GRAND RAPIDS, Mich. — Former family law attorney Rebecca Kiessling was raised with an adopted family in the suburbs of Detroit. At 18-years-old, Kiesling started her search for her birth mother.
“I don’t have answers to questions like, who am I? Why am I here? What is the meaning of life? What is my purpose?” explained Kiessling.
Finding her birth mother was just the start of her journey as Kiessling was told the harsh reality of how her mother became pregnant.
“She was abducted by knife point and she was a single mom heading to the grocery store right down the street from her home and the guy jumped out of the bushes and abducted her,” said Kiessling.
Kiessling`s biological mother wanted to abort the pregnancy and forget all reminders of the rape. With Michigan law preventing the abortion, her mother tried to find a physician to do it under the table.
“She actually went to two back alley abortionists and I was almost aborted, but I was legally protected here in Michigan,” said Kiessling.
As a young woman Kiessling said that she suffered from low-self esteem, with thoughts of feeling unwanted.
“I was devastated. I instantly thought what people say about abortion and in cases of rape. I felt very much devalued and targeted by our society. I also felt tainted,” said Kiessling.
While developing a relationship with her birth mother, Kiessling was told more detail about her mother`s own struggles following the rape.
“She said that she did always wonder if the rapist knows who she is, if he is out there watching her every day, and it would give her peace of mind to know that he’s locked up, because this guy is locked up,” said Kiessling.
Kiessling said that she has no intention to ever meet her father, and that he is a serial rapist.
“He doesn’t know I exist and I would not want him to know because it wouldn’t be safe for me and my birth mother and my family,” said Kiessling.
Kiessling went on to adopt children of her own and has been featured on national TV expressing her anti-abortion stance.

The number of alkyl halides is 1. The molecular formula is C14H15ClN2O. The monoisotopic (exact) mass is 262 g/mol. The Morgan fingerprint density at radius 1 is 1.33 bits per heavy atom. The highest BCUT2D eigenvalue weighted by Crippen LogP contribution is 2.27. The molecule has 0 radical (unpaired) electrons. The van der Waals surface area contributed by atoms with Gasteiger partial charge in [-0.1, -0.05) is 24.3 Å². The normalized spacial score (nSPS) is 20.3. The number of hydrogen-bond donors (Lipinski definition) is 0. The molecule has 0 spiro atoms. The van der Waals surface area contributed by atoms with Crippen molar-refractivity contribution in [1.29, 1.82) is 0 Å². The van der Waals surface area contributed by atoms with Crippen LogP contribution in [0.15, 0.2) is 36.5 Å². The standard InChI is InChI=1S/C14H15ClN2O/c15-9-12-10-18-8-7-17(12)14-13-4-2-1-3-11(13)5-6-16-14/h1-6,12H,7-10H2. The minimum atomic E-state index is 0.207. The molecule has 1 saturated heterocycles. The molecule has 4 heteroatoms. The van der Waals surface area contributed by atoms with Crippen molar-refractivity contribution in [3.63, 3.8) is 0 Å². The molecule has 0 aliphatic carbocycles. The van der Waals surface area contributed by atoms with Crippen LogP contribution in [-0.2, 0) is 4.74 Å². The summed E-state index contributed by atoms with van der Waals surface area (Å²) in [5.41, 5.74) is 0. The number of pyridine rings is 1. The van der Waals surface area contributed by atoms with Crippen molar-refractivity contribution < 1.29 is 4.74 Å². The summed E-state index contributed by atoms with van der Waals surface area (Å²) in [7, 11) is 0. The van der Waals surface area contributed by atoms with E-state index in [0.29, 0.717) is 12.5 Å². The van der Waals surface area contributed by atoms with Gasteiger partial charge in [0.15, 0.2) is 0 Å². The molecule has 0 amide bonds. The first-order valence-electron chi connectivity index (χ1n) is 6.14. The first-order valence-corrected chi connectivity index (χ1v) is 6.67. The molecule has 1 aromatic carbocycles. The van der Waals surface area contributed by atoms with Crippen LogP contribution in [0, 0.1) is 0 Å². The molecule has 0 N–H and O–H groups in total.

Planned Parenthood of West Michigan is aware of Kiessling`s specific situation, but said that it`s still up to a woman on whether to abort a pregnancy.
“Obviously Rebecca’s family story is complicated, and our hearts always go out to woman in that situation, however the decision of whether to parent, end a pregnancy or choose adoption is deeply complicated and deeply personal,” said communications director Julie McKeiver.
Planned Parenthood said that whether a woman consents to sexual intercourse that results in a pregnancy or is raped, it doesn’t change the woman`s rights.
” We are here to support the woman in whatever option she chooses, but ultimately the choice is up to her to make on consultation with her physician and whom else she wishes, and that fact does not change regardless of the circumstances of the pregnancy,” said McKeiver.
McKeiver said that Planned Parenthood helps refer women who have been raped to area abortion clinics here in west Michigan, but if a woman chooses to continue her pregnancy, it will provide emotional support.
“Our clinicians you know will speak with them, council them and if we do learn you know that they’ve had a difficult situation or a traumatic situation, then we do have the ability to refer them to other local organizations,” said McKeiver.
Kiessling said that she will continue to devote her life to protect the rights of children born as a result of rape.
“I really believe that there is no other segment of our society today who is as demonized, marginalized, stigmatized and discriminated against like the child conceived in rape,” said Kiessling.
On Tuesday, the US House of Representatives passed a bill to prohibit federal funds from being used to cover any abortion. Current law allows for federal dollars to be used in the exception of rape or incest.
The bill must now be approved in the Senate before it can given to the President to sign into law.